Sunday, 23 October 2016 15:59 Bill B E-mailPrintPDF

altDear Dusty Springfield, by common consent she was the finest female soul singer these sceptred isles have ever produced. After quitting the folksy Springfields, throughout the 60s and 70s she released a clutch of records that stand comparison with anything recorded by the so called bona fide, Stateside soul divas. Indeed her remarkable 'Dusty In Memphis' is often cited as one of soul's finest albums of all time.

Sadly, like her personal life, Dusty's career trajectory sometimes resembled a roller coaster. A late career high was the collaboration with the Pet Shop Boys but by the mid 90s she was in another lull exacerbated by her own poor health. By 1995 though she was ready to record again. So with producer Tom Shapiro, Dusty decamped to Nashville to record what was to be her 15th studio album. The set, echoing the aforementioned classic 'Memphis' album, was to be called 'Dusty In Nashville' but her label execs felt that that title sounded "too country" and might put off prospective buyers and radio play-listers, so when the 10 tracker finally came out in June '95 it was called 'A Very Fine Love', named for the catchy, poppy/soul 'Very Fine Love' that was sequenced on the LP as track 2. It remains an album highlight on this new, expanded reissue from boutique label, SFE. Another album highlight is the sultry, almost bluesy 'Where Is Woman To Go' which features KT Oslin and Mary Chapin Carpenter on backing vocals.

The album's other chief guest is Daryl Hall. He duets with Dusty on the Dianne Warren-penned 'Where Would I Be'... which, when released as a UK single, became Dusty's last chart hit, albeit a modest one. Indeed sales of the album were modest too and with this reissue you might want to try and work out why. Despite her failing health (Dusty was diagnosed with breast cancer doing the recording), Dusty sings as well as ever. Maybe the songs lack a little magic, maybe things are a little too lightweight for a great soul singer... whatever, it's good to have the album (Dusty's final studio recording, by the way) readily available and as with most reissues there are special extras. Here you get Dusty's solo version of the aforementioned 'Wherever Would I Be', the Walter A mix of the song , an interview with Dusty and (on a separate DVD) two promotional videos.

(BB) 3/5

Last Updated on Sunday, 23 October 2016 17:37


MYLES SANKO: 'Just Being Me' (213 Music/Lounge Records)

Thursday, 20 October 2016 14:37 Charles Waring E-mailPrintPDF


This is the third album by UK-based singer/songwriter, Myles Sanko, who originally hails from Accra in Ghana and debuted in 2014 with an LP called 'Forever Dreaming.' For various reasons, that particular album passed me by (though it was reviewed at SJF by my colleague Bill Buckley) but after being mightily impressed by this, his latest, opus, I'm prompted to go back and investigate his previous work. That's because 'Just Being Me' is a supremely classy, soulful offering that has substance as well as polish. Sanko's influences range from Gregory Porter and Bill Withers to Aloe Blacc and Gil Scott-Heron and though it's not hard to detect their DNA in his music he's managed to assimilate and fuse those elements with both his own personality and musical sensibility. What results is a sound and approach that is distinctive rather than derivative. Having a good sound is one thing but being in possession of good songs is another though thankfully, Myles Sanko knows how to pen decent tunes that marry strong melodies with a serious lyrics and meaningful messages.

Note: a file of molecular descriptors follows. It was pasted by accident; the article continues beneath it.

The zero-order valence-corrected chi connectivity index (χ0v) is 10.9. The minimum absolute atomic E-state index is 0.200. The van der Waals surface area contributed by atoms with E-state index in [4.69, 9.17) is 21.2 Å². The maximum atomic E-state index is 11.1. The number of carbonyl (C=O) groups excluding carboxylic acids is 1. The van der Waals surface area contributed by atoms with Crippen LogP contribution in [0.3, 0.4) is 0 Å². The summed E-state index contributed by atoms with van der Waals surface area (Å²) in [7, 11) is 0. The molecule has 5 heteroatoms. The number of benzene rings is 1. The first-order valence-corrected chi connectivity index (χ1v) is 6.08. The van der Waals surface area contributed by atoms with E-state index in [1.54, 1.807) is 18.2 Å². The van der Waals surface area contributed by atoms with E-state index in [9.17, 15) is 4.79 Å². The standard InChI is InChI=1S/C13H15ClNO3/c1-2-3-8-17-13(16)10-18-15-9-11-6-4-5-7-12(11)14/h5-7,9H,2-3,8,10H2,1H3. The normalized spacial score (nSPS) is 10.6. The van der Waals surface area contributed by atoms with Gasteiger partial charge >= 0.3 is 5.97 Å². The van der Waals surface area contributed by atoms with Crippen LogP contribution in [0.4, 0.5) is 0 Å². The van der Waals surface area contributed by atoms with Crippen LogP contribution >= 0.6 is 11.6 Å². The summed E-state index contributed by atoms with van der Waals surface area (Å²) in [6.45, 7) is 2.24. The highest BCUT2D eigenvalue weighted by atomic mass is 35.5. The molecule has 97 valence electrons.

From the first few bars of the opening cut - a short, tone-setting instrumental called 'Freedom' - it's apparent that 'Just Being Me' is going to be a quality record. The first proper song, the album's title cut, confirms this. It's got an addictive hook and is characterized by a dynamic vocal over a simmering jazz-infused groove. 'Promises' ups the tempo and adds horns. It's a political diatribe targeting lies and hypocrisy over a brisk retro soul beat. The slower, 'This Ain't Living,' is even better; an anthemic meditation on modern life where Sanko pleads for "a revolution of the mind" and his soulful pipes  are framed by horns and mellow flute arrangements. 'Empty Road' with its string orchestra  is bleaker but haunting and there are shades of Gil Scott-Heron on the more overtly-jazz-inflected 'Land Of Paradise,' a propulsive slice of modal jazz whose serious message is at odds with its vibrant dance, joyous pulse. It's not all doom and gloom, though, and  Sanko proves that he can also do romantic ballads, as the lovely 'Sunshine' demonstrates, a song that channels the spirit of Bill Withers with its gospel-inflected simplicity.

Without doubt, 'Just Being Me' is a tremendous cache of songs and one that should establish the super-talented Myles Sanko as a bona fide contender in the world of soul-jazz. Look out, Gregory Porter...

(CW) 4/5

Read a review of 'Forever Dreaming' here:

Last Updated on Thursday, 20 October 2016 14:55


VARIOUS; Motortown Revue In Paris (Motown/Universal)

Sunday, 16 October 2016 20:20 Bill B E-mailPrintPDF

altIn the early days of Motown, one of the ways in which Berry Gordy promoted his acts was to mount lengthy live tours throughout the States. He'd put together a bill of six or seven of his acts and send them out to spread the message and, of course, bolster record sales. It was logical therefore that when the UK and Europe began to show interest in the Motown sound, he'd send similar shows across the Atlantic. So, Spring 1965 saw the arrival of the first such package tour in the UK and, sadly, it's famously told that apart from the London shows, the concerts were poorly attended. In panic, the promoters added Georgie Fame to the line up (and Georgie will tell you that's when he got to love Motown and found the song 'Sweet Thing', but that's another story).